Helpful Strategies for Recalling Memories

7 ways to stop forgetting

Let’s face it — some people have an easier time recalling memories than others do. If you’re in the latter category, have no fear: The connection between our minds and our memories can be strengthened with a few simple methods.

Exercise the mind and body

According to the results of the Mayo Clinic’s Study on Aging, aerobic activity improves memory recognition. Moderate physical activity also helps reduce stress and improve alertness, a key component of memory recall.

Most theorists agree that the brain needs to be exercised in order to stimulate the growth of nerve connections that help advance memory recall. Thirty minutes of daily puzzles, like crosswords or Sudoku, will do the trick.

Eat right

Eating a diet that is rich in antioxidants, like vitamins C and E, B vitamins, and Omega 3 Fatty Acids, helps the brain recognize and retrieve memories. The international journal of medical science and practice, The Lancelot, published a study that showed that adults age 50 –70 given a supplement rich in antioxidants for three years showed improved cognitive functioning. Jean Mayer of the USDA Human Nutrition Research Center on Aging conducted a study that found that rats fed a diet rich in antioxidants for seven weeks performed memory exercises significantly better than rats fed unfortified food.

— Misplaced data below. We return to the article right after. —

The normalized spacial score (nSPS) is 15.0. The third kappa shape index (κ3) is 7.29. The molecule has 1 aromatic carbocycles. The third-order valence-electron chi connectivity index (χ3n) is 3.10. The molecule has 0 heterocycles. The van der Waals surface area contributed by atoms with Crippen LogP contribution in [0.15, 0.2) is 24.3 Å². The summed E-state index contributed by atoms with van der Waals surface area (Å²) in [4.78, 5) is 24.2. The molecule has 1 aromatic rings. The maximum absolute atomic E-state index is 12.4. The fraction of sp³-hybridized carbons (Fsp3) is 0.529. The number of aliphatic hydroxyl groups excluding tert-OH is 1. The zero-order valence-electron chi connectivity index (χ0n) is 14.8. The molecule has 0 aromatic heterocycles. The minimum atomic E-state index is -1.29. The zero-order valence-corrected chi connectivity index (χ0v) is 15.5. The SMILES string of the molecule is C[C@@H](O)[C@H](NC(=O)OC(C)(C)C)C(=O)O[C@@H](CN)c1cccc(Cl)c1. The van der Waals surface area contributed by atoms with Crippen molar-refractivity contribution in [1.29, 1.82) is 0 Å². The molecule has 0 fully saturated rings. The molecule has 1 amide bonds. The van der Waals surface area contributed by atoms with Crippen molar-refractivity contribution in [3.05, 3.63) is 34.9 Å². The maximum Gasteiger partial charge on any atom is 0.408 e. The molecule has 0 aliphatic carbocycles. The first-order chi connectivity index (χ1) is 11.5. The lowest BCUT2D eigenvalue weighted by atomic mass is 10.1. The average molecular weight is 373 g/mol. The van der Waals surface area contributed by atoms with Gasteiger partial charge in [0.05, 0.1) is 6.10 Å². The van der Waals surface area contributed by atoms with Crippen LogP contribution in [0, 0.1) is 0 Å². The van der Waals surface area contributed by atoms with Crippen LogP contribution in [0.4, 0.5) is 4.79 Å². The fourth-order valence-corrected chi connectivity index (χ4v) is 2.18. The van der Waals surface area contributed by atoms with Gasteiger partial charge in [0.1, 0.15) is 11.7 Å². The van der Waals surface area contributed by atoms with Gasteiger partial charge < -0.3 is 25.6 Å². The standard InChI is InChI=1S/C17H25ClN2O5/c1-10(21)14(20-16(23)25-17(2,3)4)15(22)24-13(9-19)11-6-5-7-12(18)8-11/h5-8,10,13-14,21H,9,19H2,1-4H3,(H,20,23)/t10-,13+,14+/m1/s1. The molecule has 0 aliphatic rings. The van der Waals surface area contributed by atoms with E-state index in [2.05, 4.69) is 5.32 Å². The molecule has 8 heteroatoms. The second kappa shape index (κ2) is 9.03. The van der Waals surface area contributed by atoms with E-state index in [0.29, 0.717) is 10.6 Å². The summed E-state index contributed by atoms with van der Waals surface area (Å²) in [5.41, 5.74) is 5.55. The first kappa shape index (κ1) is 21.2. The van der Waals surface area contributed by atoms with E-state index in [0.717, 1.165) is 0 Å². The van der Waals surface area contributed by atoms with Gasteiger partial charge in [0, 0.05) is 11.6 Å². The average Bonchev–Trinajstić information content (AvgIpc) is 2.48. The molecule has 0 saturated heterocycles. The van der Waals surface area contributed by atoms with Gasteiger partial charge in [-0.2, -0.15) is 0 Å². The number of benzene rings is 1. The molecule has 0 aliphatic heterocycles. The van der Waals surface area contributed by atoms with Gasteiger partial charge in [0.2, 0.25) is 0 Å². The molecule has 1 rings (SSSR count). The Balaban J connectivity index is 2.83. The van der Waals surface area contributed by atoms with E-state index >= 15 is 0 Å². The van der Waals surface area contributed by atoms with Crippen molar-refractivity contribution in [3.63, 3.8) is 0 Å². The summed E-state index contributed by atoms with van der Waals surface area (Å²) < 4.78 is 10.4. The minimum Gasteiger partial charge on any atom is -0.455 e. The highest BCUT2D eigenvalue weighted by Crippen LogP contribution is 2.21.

Sleep and relaxation

Theories on memory recall stress that our minds must be well-rested in order to tap into the degree of concentration that memory recognition requires. At least eight hours of sleep is recommended.

Meditation also strengthens memory recall. This theory is backed by studies at Massachusetts General Hospital in Boston, which document that meditation enlarges the cerebral cortex, the area of the brain in charge of the most complex mental activities.


One method for aiding memory recall is to pay attention. We forget the name of the person we were just introduced to because we are not focused on remembering it. To activate your concentration, find a way to repeat her name.

“It’s nice to meet you, Sue.”

Use the senses

Focus on retrieving visual details, such as colors and shapes, and take a mental picture of the person, information or moment you want to recall. Employ the sense of hearing; if there is a distinctive sound that will help you recall the event, grab it, or if you are memorizing a list, say the list out loud, focusing on the sound of your voice.

Mnemonic strategies

Acronyms are abbreviations that are formed using the beginning letters of a phrase. For instance, students learning order of operations in mathematics often use the acronym PEMDAS: parentheses, exponents, multiplication, division, addition, subtraction.

Acrostics are similar to acronyms, but the first letters of the word form a sentence. The acrostic for order of operations in mathematics is Please Excuse My Dear Aunt Sally.

Create a story or an association

A popular aid for improving memory is to add imagination into the mix. A list of 20 items is often easily memorized by creating a story that relates to the list of words. It is easier to memorize a fact if we associate it with something with which we are already familiar. When memorizing names, associate the person with a particular quality, perhaps one that starts with the letter of her first name.

In order to recall memories, we must repeat, practice and often times relearn. The more alert we are, the more effortlessly we can recall memories, and alertness is achieved by living a balanced and healthy life.

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